THE MOST INFLUENTIAL STAND-UP ON OUR CULTURE – JOE ROGAN / PART TWO
The follow up to the stack I did a week or so ago… Before I got Covid.
I got sick with Covid from having too much fun at the Netflix is a Joke festival. I was down for a short spell. In the spirit of this column on Joe, I will say I immediately took Ivermectin. Yes, I did, and unlike all the Joe mem’s and talking -points-fed harassment, I truly took horse-paste. I happen to have three Shetland ponies in the yard that are leftover from my act when I had tried props for a spell. (Another story) Anyway, I stole their horse paste, emptied the tube in one slurp, and now I’m fine. So piss off.
I’m kidding. Obviously. I did take Invermetin though. Right away. And it worked along with a few other things, but, back to Joe… and the influence of Stand-up.
Rogan, first off I have to say is the most influential comedian in terms of shaping the tone, style, and scope of the state of Stand-up since Johnny Carson in the eighties was almost forty years ago. His hand-picked star-making distribution of time slots on his podcast The Joe Rogan Experience is as loaded with career-defining explosive power as Carson’s Tonight Show ever was, if not more. Where a great one or two shots on ‘Johnny’ could land you your own situation comedy, or huge nightclub contracts, a breakout run with Joe Rogan can give birth and boost today to your own podcast and a giant starter kit audience that a smart, edgy comic can turn into their own seven-figure podcast to host and grow, but also to build or boost a touring audience around the world.
Case in point; Tom Segura. Bert Kreisher. Tony Hinchliffe. Tim Dillon, Duncan Trussle, Joey Diaz, and Ari Shaffir.
A big difference between Carson and Rogan is he likes his best friends to succeed.
He doesn’t see the Joey Bishops, Dick Cavett’s, and the Joan Rivers of his life as his competitors. It’s obvious he sees the success around him as an ever-expanding ocean and acts like these and Whitney Cummings and Bill Burr as making waves he can surf, or, Eleanor Kagen, Mark Normand, or Shane Gillis coming on strong as friendly fish to swim and play with.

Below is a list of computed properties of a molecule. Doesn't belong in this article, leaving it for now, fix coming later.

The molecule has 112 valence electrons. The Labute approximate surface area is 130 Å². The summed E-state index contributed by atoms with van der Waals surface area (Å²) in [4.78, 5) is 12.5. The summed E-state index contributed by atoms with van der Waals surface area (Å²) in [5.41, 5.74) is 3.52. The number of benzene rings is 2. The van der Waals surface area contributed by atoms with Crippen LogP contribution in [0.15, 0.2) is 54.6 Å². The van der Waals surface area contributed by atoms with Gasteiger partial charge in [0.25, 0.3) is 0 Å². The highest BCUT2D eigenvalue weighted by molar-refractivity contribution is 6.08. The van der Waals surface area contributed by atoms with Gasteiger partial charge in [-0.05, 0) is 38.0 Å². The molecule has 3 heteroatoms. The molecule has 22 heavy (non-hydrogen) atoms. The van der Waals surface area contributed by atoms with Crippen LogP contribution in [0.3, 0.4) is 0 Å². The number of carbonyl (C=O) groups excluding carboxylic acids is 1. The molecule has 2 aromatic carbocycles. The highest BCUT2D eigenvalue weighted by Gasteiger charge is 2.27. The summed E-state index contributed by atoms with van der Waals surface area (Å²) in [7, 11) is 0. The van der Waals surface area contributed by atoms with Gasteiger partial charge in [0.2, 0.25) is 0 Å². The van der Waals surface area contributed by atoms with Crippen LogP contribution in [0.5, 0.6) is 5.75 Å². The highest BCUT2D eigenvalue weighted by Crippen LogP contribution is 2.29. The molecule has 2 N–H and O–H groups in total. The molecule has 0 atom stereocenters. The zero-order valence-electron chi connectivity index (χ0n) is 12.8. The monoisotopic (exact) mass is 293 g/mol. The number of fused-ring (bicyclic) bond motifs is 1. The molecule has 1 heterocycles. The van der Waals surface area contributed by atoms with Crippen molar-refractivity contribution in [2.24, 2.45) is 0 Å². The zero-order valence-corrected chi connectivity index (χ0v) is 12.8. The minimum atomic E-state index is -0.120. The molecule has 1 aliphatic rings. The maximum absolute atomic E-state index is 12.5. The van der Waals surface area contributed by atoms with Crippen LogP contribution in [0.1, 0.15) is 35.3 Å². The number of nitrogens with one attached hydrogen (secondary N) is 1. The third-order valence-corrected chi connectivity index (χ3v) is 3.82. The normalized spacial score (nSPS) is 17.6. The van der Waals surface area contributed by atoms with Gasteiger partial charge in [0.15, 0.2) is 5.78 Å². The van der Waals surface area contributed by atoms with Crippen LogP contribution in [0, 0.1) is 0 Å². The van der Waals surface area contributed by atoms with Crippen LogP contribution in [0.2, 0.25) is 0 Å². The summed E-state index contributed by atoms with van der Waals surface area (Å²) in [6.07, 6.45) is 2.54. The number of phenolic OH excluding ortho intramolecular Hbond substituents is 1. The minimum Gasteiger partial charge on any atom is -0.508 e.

In fact he seems to enjoy the acts that are almost shaped in his image. Off-shoots of his curious, cranky, rambling, rambunctious, rule-breaking style.
His sense of humor is too accepting to be idealogical. In fact true political idealogues aren’t funny these days. They’re too sure they’re right about everything. What they think is humor is a lecture. It may have always been that way. It may have been one of the reasons Mort Sahl was always a tad boring. He was always too sure about every point he was trying to make with his jokes. Rogan isn’t trying to convince anyone with his comedy, or with his choice of guests. He’s trying to entertain. To be entertaining. He’s trying to satiate his curiosity.
That’s why he has on both Bernie Sanders and Alex Jones.
The biggest effect I will say though is helping free up comics to say what they want and have some fun saying it. Making people laugh at the tough spots that the media light can’t seem to get to is a big deal and has become a tool that the comics I respect are using more and more. I’ve said it before but I’ll say it again, why take the trouble and the attendant bullshit that comes with ‘mansplaining’ if you’re explaining to a room full of men.
The biggest thing this culture needs to remember is the ability to listen to the other side’s story. Really listen. Dig through it the gnarl and the grrrr, and hear what they’re saying. Rogan, Tim Dillon, Shane Gillis, Donelle Rawlings, Joey Diaz, Chris D’elia, Brian Callen, Earthquake, Ari Shaffir, Tom Segura, Andrew Schultz, Eleanor Kagan, Taylor Tomlinson, Whitney Cummings, Chris Rock, Bill Burr, Gervais, and Chappelle, to name a small group of many, are pushing the boundaries in a time when the powers that be don’t want them pushed.
A lot of that you need to tip the hat to Joe Rogan for.